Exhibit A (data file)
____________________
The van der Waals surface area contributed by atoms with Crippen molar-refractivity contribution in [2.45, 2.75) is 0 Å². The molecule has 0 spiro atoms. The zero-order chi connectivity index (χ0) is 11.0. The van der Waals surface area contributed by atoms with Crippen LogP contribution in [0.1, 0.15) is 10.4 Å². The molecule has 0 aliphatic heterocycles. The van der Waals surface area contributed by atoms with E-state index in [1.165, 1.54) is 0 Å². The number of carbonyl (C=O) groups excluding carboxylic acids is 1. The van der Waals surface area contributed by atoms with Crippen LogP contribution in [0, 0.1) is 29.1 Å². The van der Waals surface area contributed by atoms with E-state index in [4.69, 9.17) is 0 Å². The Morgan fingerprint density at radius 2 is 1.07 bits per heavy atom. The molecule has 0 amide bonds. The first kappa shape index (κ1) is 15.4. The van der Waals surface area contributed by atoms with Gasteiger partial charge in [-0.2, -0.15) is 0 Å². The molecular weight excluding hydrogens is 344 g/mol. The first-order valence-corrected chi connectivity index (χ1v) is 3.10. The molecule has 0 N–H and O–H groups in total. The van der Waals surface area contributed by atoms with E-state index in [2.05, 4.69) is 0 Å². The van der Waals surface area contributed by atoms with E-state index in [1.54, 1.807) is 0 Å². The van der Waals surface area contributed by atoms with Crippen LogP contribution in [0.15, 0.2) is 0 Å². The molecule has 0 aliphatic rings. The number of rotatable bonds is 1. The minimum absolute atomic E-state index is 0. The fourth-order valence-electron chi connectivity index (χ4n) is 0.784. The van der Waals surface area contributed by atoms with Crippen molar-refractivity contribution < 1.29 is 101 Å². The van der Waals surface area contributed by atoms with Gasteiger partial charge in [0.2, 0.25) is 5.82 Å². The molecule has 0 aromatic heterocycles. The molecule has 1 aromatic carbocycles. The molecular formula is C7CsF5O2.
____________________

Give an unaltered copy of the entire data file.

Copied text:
The van der Waals surface area contributed by atoms with Crippen molar-refractivity contribution in [2.45, 2.75) is 0 Å². The molecule has 0 spiro atoms. The zero-order chi connectivity index (χ0) is 11.0. The van der Waals surface area contributed by atoms with Crippen LogP contribution in [0.1, 0.15) is 10.4 Å². The molecule has 0 aliphatic heterocycles. The van der Waals surface area contributed by atoms with E-state index in [1.165, 1.54) is 0 Å². The number of carbonyl (C=O) groups excluding carboxylic acids is 1. The van der Waals surface area contributed by atoms with Crippen LogP contribution in [0, 0.1) is 29.1 Å². The van der Waals surface area contributed by atoms with E-state index in [4.69, 9.17) is 0 Å². The Morgan fingerprint density at radius 2 is 1.07 bits per heavy atom. The molecule has 0 amide bonds. The first kappa shape index (κ1) is 15.4. The van der Waals surface area contributed by atoms with Gasteiger partial charge in [-0.2, -0.15) is 0 Å². The molecular weight excluding hydrogens is 344 g/mol. The first-order valence-corrected chi connectivity index (χ1v) is 3.10. The molecule has 0 N–H and O–H groups in total. The van der Waals surface area contributed by atoms with E-state index in [2.05, 4.69) is 0 Å². The van der Waals surface area contributed by atoms with E-state index in [1.54, 1.807) is 0 Å². The van der Waals surface area contributed by atoms with Crippen LogP contribution in [0.15, 0.2) is 0 Å². The molecule has 0 aliphatic rings. The number of rotatable bonds is 1. The minimum absolute atomic E-state index is 0. The fourth-order valence-electron chi connectivity index (χ4n) is 0.784. The van der Waals surface area contributed by atoms with Crippen molar-refractivity contribution < 1.29 is 101 Å². The van der Waals surface area contributed by atoms with Gasteiger partial charge in [0.2, 0.25) is 5.82 Å². The molecule has 0 aromatic heterocycles. The molecule has 1 aromatic carbocycles. The molecular formula is C7CsF5O2.